On last week’s Podcast I wrote about the great Galway Hookers at the ‘Cruiniú’ – the Gathering of the Boats in Kinvara County Galway, a centre of traditional wooden boats. There are other boats sailing in the waters off Kinvara these days – modern glassfibre dinghies.
This is the fleet of Kinvara Bay Sailing Club, which followed the path of wooden boats when it was formed in 2004 to encourage the development of sailing and associated skills in and around the area. The Heron dinghy was the initial dinghy of choice, because it was wooden, maintained that traditional boating interest and could be built by members. During the following year 12 Herons were built in the village and more purchased by families leading to a healthy fleet of 19 in total which led to the village being regarded as having the biggest local fleet of Herons in one club in Europe, so it was said.
Time has moved on in the sailing world and the club fleet now consists of modern glassfibre boats such as Picos, Fevas, Argos and a mix of other craft.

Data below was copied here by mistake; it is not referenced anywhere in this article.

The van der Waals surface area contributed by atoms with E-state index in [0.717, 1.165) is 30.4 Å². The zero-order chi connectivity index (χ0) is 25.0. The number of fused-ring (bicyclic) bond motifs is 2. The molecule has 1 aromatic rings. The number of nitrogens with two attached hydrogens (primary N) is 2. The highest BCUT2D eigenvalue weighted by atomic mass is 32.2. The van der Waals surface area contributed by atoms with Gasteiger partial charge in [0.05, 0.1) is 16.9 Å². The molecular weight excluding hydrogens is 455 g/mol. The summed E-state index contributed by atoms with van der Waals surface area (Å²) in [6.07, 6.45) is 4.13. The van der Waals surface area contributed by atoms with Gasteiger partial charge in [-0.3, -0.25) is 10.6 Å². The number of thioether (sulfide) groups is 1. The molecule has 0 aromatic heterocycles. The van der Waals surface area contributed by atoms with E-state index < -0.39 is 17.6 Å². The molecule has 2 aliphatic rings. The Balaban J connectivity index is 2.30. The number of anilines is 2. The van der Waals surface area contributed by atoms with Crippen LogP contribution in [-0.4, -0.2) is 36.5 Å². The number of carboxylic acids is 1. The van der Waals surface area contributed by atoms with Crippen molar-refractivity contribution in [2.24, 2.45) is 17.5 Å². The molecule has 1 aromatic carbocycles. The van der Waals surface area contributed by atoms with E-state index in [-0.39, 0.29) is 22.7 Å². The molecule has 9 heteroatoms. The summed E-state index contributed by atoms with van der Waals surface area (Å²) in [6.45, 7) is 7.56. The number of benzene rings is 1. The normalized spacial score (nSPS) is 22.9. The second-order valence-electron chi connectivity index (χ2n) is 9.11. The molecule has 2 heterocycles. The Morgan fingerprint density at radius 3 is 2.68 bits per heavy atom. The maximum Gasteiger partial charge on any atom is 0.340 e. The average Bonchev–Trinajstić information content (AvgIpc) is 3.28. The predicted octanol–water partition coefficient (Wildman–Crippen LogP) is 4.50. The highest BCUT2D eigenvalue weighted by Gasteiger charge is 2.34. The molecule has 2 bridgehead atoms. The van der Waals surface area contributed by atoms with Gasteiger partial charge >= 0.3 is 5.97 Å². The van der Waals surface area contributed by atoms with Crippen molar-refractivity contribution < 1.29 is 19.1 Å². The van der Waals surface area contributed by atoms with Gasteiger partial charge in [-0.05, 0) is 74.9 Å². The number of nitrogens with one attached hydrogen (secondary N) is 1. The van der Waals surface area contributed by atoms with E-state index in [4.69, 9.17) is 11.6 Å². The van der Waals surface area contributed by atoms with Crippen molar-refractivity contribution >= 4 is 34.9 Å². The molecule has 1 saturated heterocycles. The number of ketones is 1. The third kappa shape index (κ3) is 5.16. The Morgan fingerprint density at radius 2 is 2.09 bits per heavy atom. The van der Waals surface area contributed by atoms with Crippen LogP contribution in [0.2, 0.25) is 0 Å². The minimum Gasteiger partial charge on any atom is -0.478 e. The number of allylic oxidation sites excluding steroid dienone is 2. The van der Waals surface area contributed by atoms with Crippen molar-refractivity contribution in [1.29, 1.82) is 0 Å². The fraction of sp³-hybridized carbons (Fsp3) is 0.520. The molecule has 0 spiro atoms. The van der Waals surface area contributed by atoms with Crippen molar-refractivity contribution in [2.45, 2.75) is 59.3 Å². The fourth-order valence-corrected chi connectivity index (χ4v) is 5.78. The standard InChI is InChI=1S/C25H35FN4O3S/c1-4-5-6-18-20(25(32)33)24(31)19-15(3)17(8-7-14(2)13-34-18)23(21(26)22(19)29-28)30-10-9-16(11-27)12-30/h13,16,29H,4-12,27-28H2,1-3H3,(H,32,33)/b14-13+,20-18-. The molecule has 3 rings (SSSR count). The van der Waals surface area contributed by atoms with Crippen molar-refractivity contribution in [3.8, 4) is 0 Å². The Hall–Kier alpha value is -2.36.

The club holds twice-a-week sailing on Thursdays and Sundays from Parkmore at the mouth of Kinvara Bay and prides itself on being strongly family-oriented, with a concentration on encouraging participation in the sport. Boat sharing and introductory sailing for adults, as well as coaching for younger and beginner sailors is provided.
On my radio programme, broadcast from Kinvara, in conjunction with Kinvara FM, I had the pleasure of meeting the current Club Commodore, Paul Crowley. He credits a lot of the success of revitalisation in the club to the interest of young sailors in Kinvara. Paul is brother of Peter Crowley of the RCYC in Cork and the ISA and RNLI Council. I also met a former Commodore, Barry Kavanagh, who was involved in the initial development of the club and the building of Herons, one of which he built himself. He is also a broadcaster on Kinvara FM whose strong interest will be a help to the sport in the area.
The first voice you hear on this week’s Podcast is Paul Crowley and then Barry Kavanagh. Listen in below.